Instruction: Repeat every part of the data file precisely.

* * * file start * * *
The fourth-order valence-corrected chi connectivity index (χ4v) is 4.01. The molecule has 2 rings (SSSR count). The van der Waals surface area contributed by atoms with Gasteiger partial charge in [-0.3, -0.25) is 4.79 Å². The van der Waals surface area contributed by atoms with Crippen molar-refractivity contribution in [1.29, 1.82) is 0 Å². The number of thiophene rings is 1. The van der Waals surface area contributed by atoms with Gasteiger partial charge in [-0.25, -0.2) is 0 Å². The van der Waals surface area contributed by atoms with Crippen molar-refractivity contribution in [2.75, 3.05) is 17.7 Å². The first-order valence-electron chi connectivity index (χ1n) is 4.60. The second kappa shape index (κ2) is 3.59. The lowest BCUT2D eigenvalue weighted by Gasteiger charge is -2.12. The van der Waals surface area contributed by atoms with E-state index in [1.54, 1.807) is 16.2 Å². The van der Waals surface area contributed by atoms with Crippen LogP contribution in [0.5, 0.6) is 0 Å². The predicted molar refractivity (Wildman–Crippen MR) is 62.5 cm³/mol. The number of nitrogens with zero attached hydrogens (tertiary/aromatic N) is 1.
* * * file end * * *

The fourth-order valence-corrected chi connectivity index (χ4v) is 4.01. The molecule has 2 rings (SSSR count). The van der Waals surface area contributed by atoms with Gasteiger partial charge in [-0.3, -0.25) is 4.79 Å². The van der Waals surface area contributed by atoms with Crippen molar-refractivity contribution in [1.29, 1.82) is 0 Å². The number of thiophene rings is 1. The van der Waals surface area contributed by atoms with Gasteiger partial charge in [-0.25, -0.2) is 0 Å². The van der Waals surface area contributed by atoms with Crippen molar-refractivity contribution in [2.75, 3.05) is 17.7 Å². The first-order valence-electron chi connectivity index (χ1n) is 4.60. The second kappa shape index (κ2) is 3.59. The lowest BCUT2D eigenvalue weighted by Gasteiger charge is -2.12. The van der Waals surface area contributed by atoms with E-state index in [1.54, 1.807) is 16.2 Å². The van der Waals surface area contributed by atoms with Crippen LogP contribution in [0.5, 0.6) is 0 Å². The predicted molar refractivity (Wildman–Crippen MR) is 62.5 cm³/mol. The number of nitrogens with zero attached hydrogens (tertiary/aromatic N) is 1.